Nearly simultaneous suicide bombings at three military checkpoints in northern Iraq killed as many as 18 people Tuesday, police said, and dozens were hurt in Baghdad by a car bomb apparently aimed at a police convoy. Meanwhile, U.S. and Iraqi troops launched an offensive against insurgents in the volatile northern town of Tall Afar.

The triple bombings outside the town of Hawija, about 130 miles north of Baghdad, occurred within a few minutes of one another at checkpoints manned by Iraqi soldiers, said Gen. Ahmed Obeidi of the Iraqi police.

At 9:30 a.m., a suicide bomber tried to drive his car onto a U.S. military base in Baggara, three miles west of Hawija, but could not get past an Iraqi army checkpoint, Obeidi said. The bomber detonated his car at the checkpoint and killed one Iraqi soldier.

Minutes later, another suicide car bomber struck a checkpoint in Aziziya, on the north side of Hawija, killing two Iraqi soldiers.

The deadliest bombing occurred soon afterward in Dibis, a town two miles west of Hawija. Iraqi soldiers grew suspicious of a car in a line of vehicles at the checkpoint there, Obeidi said. When the soldiers approached the car, he said, it exploded, killing 11 Iraqis, including five soldiers, and setting more than 10 cars ablaze.

After the attacks, shops in Hawija closed and people, including police officers and soldiers, poured into the main hospital to donate blood, which had been in short supply, said Jasim Hamad, a physician at the hospital. Hamad said three children younger than 5 were among those killed.

The Associated Press reported late Tuesday that the death toll had reached 18.

The U.S. military, meanwhile, reported that two Marines had been killed Monday in separate roadside bombings outside the western city of Fallujah. And a Sunni Muslim cleric, Salam Kardici, was found shot to death Tuesday in the southern port of Basra, where a Shiite Muslim cleric was assassinated last week. Kardici had been abducted Sunday.

Attacks on Iraqi and foreign security forces have accounted for a large proportion of the more than 850 killings in Iraq since a transitional government led by Prime Minister Ibrahim Jafari took office in late April.

The car bombing Tuesday morning in Baghdad wounded 28 people, including a policeman, according to a hospital official who spoke on condition of anonymity.

Witnesses in the neighborhood of Shula, in northern Baghdad, said the bomb apparently was intended to hit a convoy of police officers who passed the same spot every morning on their way to set up a security checkpoint nearby.

"We knew it would happen here one day," said Esmail Thamir, 42, who owns a real estate office 15 yards from where the car containing the bomb was parked. "They shouldn't set up their checkpoints in these places. They know they are targets. They shouldn't expose civilians to their danger."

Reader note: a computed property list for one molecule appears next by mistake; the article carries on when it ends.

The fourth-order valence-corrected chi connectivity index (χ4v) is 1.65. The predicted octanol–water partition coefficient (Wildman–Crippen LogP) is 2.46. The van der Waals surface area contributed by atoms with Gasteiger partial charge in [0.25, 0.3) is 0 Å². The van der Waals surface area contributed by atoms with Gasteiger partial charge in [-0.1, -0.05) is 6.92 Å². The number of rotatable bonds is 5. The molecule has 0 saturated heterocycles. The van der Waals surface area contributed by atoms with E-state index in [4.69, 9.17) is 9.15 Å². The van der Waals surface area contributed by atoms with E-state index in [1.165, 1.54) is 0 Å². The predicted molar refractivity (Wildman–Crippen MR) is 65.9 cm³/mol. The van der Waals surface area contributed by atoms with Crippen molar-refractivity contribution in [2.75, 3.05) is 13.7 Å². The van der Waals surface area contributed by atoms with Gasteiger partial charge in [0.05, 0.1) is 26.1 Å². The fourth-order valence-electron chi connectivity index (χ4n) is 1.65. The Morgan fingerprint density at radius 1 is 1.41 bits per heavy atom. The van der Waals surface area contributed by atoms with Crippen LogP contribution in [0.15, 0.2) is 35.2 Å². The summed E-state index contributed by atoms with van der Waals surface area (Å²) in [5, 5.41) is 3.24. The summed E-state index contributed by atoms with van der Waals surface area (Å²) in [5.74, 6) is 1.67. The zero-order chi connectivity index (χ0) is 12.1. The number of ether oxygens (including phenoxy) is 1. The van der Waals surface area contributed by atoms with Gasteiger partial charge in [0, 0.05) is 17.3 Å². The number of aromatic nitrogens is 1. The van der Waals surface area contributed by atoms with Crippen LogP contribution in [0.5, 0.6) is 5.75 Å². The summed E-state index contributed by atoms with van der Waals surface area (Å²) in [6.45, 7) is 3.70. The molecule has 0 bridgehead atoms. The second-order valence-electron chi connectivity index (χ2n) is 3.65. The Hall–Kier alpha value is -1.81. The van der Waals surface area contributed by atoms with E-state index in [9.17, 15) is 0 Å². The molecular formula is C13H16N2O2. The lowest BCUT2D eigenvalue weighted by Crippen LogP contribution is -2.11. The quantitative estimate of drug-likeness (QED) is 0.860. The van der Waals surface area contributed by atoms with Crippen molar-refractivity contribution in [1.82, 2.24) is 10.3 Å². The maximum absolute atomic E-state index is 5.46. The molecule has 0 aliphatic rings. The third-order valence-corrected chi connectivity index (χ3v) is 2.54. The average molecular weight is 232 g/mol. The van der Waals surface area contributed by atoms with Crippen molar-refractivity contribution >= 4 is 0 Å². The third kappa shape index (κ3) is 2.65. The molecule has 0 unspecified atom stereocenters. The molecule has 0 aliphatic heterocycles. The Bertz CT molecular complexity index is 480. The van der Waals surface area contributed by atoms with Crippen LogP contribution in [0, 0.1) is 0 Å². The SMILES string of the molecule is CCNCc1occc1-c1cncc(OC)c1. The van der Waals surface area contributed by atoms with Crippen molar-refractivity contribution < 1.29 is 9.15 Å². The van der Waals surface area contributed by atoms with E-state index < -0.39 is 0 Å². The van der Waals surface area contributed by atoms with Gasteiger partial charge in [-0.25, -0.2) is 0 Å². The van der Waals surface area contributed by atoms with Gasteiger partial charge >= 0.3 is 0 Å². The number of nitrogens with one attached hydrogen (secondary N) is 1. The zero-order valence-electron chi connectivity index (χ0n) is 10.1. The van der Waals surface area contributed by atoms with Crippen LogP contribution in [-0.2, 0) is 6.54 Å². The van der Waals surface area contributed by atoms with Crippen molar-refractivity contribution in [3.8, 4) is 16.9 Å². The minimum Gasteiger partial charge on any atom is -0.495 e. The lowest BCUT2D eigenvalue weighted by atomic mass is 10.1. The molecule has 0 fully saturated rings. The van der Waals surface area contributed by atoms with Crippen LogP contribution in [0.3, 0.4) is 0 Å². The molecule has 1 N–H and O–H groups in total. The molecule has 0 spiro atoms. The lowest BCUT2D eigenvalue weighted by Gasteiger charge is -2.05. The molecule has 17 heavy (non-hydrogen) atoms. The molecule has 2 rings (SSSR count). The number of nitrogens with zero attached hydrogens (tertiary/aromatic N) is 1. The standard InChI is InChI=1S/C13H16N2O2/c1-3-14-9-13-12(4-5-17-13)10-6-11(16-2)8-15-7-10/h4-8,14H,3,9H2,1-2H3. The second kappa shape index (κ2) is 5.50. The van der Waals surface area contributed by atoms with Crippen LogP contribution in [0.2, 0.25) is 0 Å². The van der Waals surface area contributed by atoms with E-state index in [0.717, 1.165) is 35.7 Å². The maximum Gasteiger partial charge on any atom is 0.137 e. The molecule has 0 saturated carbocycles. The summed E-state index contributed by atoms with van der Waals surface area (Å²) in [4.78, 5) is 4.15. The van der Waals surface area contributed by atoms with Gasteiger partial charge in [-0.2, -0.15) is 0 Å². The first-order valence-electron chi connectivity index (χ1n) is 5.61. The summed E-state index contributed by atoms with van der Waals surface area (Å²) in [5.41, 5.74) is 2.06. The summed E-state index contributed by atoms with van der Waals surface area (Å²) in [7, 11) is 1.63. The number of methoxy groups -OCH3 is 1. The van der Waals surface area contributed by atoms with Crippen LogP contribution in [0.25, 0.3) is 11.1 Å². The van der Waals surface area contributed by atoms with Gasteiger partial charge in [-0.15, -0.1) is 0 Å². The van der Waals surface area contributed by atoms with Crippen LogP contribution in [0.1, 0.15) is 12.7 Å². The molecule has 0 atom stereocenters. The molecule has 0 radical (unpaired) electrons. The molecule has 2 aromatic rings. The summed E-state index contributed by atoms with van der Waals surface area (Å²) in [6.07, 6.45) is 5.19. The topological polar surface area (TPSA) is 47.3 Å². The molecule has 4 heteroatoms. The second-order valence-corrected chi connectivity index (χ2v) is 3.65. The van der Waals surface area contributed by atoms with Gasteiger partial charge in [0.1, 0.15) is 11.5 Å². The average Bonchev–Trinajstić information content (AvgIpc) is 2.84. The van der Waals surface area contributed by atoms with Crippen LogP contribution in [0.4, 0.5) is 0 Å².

The joint U.S.-Iraqi military assault in Tall Afar involved hundreds of troops, as well as armored vehicles and attack helicopters, the Associated Press reported. Further details were not immediately available late Tuesday, but a U.S. military spokesman in Baghdad confirmed that an operation was underway in Tall Afar.

Over the weekend, local officials and religious and tribal leaders from Tall Afar held talks with Iraqi and U.S. military representatives that yielded a four-point agreement aimed at curbing insurgent and sectarian violence. The accord acknowledged, however, that failure to achieve peace would make a large-scale military incursion unavoidable.

In Baghdad, a government spokesman backed away from recent statements that ousted president Saddam Hussein would face trial within two months on charges focusing on 12 crimes during his tenure. Laith Kubba, spokesman for the prime minister, said any information about the prosecution would henceforth come from the special tribunal formed to try Hussein.

Last week, President Jalal Talabani had said Hussein would be tried within two months, a time frame that Kubba appeared to confirm on Sunday, when he also said the trial would focus on 12 counts among more than 500 on which Hussein could be charged.

But on Tuesday, Kubba said the tribunal "assured me that they have a press officer and that they would like the information to be taken from them." A tribunal spokesman could not be reached by telephone, but the Reuters news agency quoted a statement by the panel asserting that no trial date had been set.

Ani reported from Hawija. Special correspondent Omar Fekeiki in Baghdad contributed to this report.

Iraqi soldiers inspect one of the car bombing sites near Hawija, about 130 miles north of Baghdad. All three explosions occurred at Iraqi checkpoints.